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April 1, 2023
Disco Revered and reviled

Photo source: Pixabay

Throughout the decade of the 1970s, musicians mostly hailing from the United States and Europe were responsible for the development of disco music. ABBA, the Bee Gees, Donna Summer, Gloria Gaynor, Giorgio Moroder, Baccara, Boney M., Earth Wind & Fire, Chaka Khan, Chic, KC and the Sunshine Band, Thelma Houston, Sister Sledge, Sylvester, The Trammps, and the Village People are just some of the well-known musicians that have released music.

While the public’s attention was focused on the singers, record producers were working behind the scenes to play a significant part in the development of the genre. At the tail end of the 1970s, it was only 70s radio that spread the disco revolution, the majority of the major cities in the United States had robust disco club scenes. At clubs such as Studio 54 in Manhattan, which was a venue popular among celebrities, DJs would mix dance records. Attendees at nightclubs often dressed extravagantly and expensively, with the majority of their attire consisting of slacks or skirts that were baggy and flowy for ease of movement while dancing. In addition, there was a thriving drug subculture within the disco scene, particularly for drugs that would enhance the experience of dancing to the loud music and the flashing lights, such as cocaine and Quaaludes.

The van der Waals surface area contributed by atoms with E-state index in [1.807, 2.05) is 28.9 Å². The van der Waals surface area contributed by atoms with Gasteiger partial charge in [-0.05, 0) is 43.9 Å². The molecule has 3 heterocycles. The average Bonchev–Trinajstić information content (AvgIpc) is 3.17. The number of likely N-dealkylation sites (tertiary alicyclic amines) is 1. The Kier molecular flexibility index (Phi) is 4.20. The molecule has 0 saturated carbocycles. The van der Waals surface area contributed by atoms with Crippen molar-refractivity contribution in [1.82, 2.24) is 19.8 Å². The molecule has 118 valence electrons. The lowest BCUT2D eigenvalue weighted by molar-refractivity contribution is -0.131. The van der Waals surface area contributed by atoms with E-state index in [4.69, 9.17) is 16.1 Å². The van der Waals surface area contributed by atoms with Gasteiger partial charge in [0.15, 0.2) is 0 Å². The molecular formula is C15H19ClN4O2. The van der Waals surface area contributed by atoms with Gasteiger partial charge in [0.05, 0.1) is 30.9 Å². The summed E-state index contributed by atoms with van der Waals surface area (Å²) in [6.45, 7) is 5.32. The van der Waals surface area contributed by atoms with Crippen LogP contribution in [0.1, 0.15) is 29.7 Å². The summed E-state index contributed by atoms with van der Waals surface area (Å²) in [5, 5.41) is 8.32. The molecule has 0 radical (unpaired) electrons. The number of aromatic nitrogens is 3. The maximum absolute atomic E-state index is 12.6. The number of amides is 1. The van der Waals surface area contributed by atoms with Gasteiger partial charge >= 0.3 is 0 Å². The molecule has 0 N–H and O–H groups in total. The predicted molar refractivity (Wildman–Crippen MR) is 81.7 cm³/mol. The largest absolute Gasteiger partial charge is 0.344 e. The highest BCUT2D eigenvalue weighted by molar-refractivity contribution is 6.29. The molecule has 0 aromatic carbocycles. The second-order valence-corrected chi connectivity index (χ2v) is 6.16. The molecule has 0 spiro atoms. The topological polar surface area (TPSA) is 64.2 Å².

The latter drug was so common in the disco subculture that it was given the nickname “disco biscuits.” As a reflection of the sexual revolution that was occurring during this time period in popular history, disco clubs were also connected with promiscuity. Disco’s rise to public appeal was helped along by movies like “Thank God It’s Friday” (1978) and “Saturday Night Fever,” which was released in 1977.

By late 1979, disco lost its status as a major trend in popular music in the United States, and it continued to sharply decline in popularity in the United States during the early 1980s; however, it continued to be popular in Italy and some European countries throughout the 1980s, and during this time it also started becoming trendy in places elsewhere, including India and the Middle East, where it was blended with regional folk styles such as ghazals and bhajans.

In It was inevitable that disco would go on to play a significant role in the evolution of electronic dance music, house music, hip hop, new wave, dance-punk, and post-disco. Since the 1990s, the genre has spawned various fresh scenes, but the influence of disco is still very much present in contemporary pop music across both the United States and Europe. – Only 70s Radio

Portions of this article were derived from Wikipedia content using the Creative Commons License CC-BY SA 3.0 which can be found here.